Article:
How to Have Tough Conversations When You’re a People-Pleaser

Erica Lee

Does holding up the line at the grocery store make you anxious? Have you ever been stressed about creating a music playlist all your friends will like? Do you refuse to complain about your food in a restaurant so as not to upset your server?

If you can relate to these situations, you're likely a people-pleaser. Wanting to bring happiness and fulfillment to others is not a crime, but in excess, it can get in the way of your own success and joy. An Aug. 2017 article from Psychology Today, “10 Signs You're a People-Pleaser”, outlines the major characteristics (and pain points) of people who tend to put the happiness of others before their own:

  1. You pretend to agree with everyone.
  2. You feel responsible for how other people feel.
  3. You apologize often.
  4. You feel burdened by the things you have to do.
  5. You can’t say no.
  6. You feel uncomfortable if someone is angry with you.
  7. You act like the people around you.
  8. You need praise to feel good.
  9. You go to great lengths to avoid conflict.
  10. You don’t admit when your feelings are hurt.

Personal life people-pleasing brings its own challenges, but perhaps nothing as challenging as workplace conflict resolution. In business, there is a lot more on the line: job security, employee safety, legal limitations, etc. With that, the pressure to keep the peace can be exponentially greater for extreme empathizers.

As an expert in leadership communication, Sandler Training Owner & CEO Lisa Nausley said being proactive is the healthiest way to reach a resolution, despite anyone’s people-pleasing instinct to avoid the issue.

“A lot of people think that if they upset the team, they will not be liked as a leader,” Nausley says. “However, as a leader, it is our job to help them with continual growth and learning.”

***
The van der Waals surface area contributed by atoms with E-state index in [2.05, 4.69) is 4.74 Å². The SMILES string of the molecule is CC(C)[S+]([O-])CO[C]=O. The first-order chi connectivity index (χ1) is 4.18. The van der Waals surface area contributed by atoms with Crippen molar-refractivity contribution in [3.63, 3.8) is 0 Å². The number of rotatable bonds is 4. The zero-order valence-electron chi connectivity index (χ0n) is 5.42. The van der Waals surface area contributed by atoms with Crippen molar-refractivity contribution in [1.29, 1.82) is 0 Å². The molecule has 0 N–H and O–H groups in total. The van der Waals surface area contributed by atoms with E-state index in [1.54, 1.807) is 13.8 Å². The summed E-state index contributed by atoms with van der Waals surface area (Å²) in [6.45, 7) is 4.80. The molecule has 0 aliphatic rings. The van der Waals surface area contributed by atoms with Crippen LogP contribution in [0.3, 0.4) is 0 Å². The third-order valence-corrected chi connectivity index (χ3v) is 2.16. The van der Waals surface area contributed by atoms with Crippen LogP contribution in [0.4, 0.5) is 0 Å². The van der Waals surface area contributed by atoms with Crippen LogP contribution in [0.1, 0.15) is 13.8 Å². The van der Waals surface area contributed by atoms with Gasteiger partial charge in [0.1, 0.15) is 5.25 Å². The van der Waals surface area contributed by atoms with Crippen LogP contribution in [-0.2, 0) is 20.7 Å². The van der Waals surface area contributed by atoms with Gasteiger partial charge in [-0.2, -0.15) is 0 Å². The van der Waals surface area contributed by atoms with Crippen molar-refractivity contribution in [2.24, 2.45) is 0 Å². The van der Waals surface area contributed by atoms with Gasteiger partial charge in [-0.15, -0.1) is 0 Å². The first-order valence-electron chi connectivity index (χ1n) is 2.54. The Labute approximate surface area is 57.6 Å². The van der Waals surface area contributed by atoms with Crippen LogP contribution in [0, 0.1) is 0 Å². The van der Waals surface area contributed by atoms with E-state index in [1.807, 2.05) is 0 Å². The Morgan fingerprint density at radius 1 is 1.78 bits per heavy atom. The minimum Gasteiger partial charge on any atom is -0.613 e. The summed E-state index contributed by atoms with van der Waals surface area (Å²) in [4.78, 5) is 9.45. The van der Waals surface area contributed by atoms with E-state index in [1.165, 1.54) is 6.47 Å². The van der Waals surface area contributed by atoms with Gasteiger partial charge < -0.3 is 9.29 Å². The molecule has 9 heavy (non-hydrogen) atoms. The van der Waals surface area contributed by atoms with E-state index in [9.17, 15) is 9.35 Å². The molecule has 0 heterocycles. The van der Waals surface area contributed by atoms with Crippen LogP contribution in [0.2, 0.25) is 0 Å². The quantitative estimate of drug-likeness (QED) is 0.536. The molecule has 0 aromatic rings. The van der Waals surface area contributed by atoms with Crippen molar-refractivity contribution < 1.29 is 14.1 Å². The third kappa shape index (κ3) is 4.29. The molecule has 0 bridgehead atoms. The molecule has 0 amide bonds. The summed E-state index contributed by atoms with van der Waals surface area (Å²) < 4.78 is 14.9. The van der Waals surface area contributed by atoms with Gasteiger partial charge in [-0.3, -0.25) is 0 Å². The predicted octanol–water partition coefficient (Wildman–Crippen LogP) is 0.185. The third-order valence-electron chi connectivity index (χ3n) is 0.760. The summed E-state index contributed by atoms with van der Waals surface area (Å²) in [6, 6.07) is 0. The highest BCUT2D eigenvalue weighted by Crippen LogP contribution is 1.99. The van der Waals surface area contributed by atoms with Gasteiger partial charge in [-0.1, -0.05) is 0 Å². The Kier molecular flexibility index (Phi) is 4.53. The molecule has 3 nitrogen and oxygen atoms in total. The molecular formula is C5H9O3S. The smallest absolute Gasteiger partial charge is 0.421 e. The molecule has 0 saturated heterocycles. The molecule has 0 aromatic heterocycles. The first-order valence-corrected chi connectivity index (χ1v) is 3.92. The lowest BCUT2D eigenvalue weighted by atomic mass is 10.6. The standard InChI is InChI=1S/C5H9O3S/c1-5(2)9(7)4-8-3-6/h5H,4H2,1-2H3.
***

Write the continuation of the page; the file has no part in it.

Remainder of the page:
According to Nausley, going along with the majority’s opinion or avoiding a conflict with a subordinate is not the right thing to do. Instead, offering honest feedback and contributing ideas leads to healthy corporate growth and improved team member relationships.

“If we do continue to sugar-coat everything, they’re going to discount you as a leader,” she says. “It is one of those strange dynamics. They’re really leading you more so than you’re leading them.”

There are two approaches that Nausley often advises her clients to use when handling an uncomfortable conversation. The first is to “fall on the sword.” This simply means that you take responsibility as a peer or leader. This approach is prime example: “I failed you by not giving you the tools/information/training that you needed, but here is what I’m going to do going forward to help you reach your fullest potential.”

The second approach is to “give them an out.” This method gives the other individual more ownership in the situation so they don’t feel intimidated. In a sense, permission for criticism is being requested: “If I were to notice something that might be holding you back, would you want me to share that with you?”

Regardless of the approach that’s used, Nausley emphasizes that these discussions should always be held “on the sidelines”.

“When there is some sort of issue, the customer does not want to see it or know about it,” she says. “We just fix it. It makes us and them more comfortable with this relationship continuing. Otherwise, it doesn’t make us look like team players.”

From a human resources perspective, HR Designs Founder Jamie Nabers and her Chattanooga-based team offer these additional conflict resolution considerations for their clients as part of their consultative services:

  1. Do not assume you know the full story. Always start by asking questions.
  2. Do not make your mind up about how to address the issue (i.e. consequences) before talking to the employee. Employees who are given the chance to speak before being disciplined will normally respond more constructively. For example, listen and then tell them that you will get back to them later today/tomorrow. Sometimes, it may even be appropriate to ask them what they would do if they were in your shoes.
  3. Do not make it a “he said/she said” type of conversation. Take ownership, try to preserve anonymity and use discretion as much as possible.

High-friction situations, such as sexual harassment and discrimination claims, can be tense for everyone on the team, not just people-pleasers. The biggest mistake Nabers says people tend to make in these scenarios is delaying action, therefore overlooking the urgency or severity of the situation. In turn, avoidance can exacerbate the existing issue.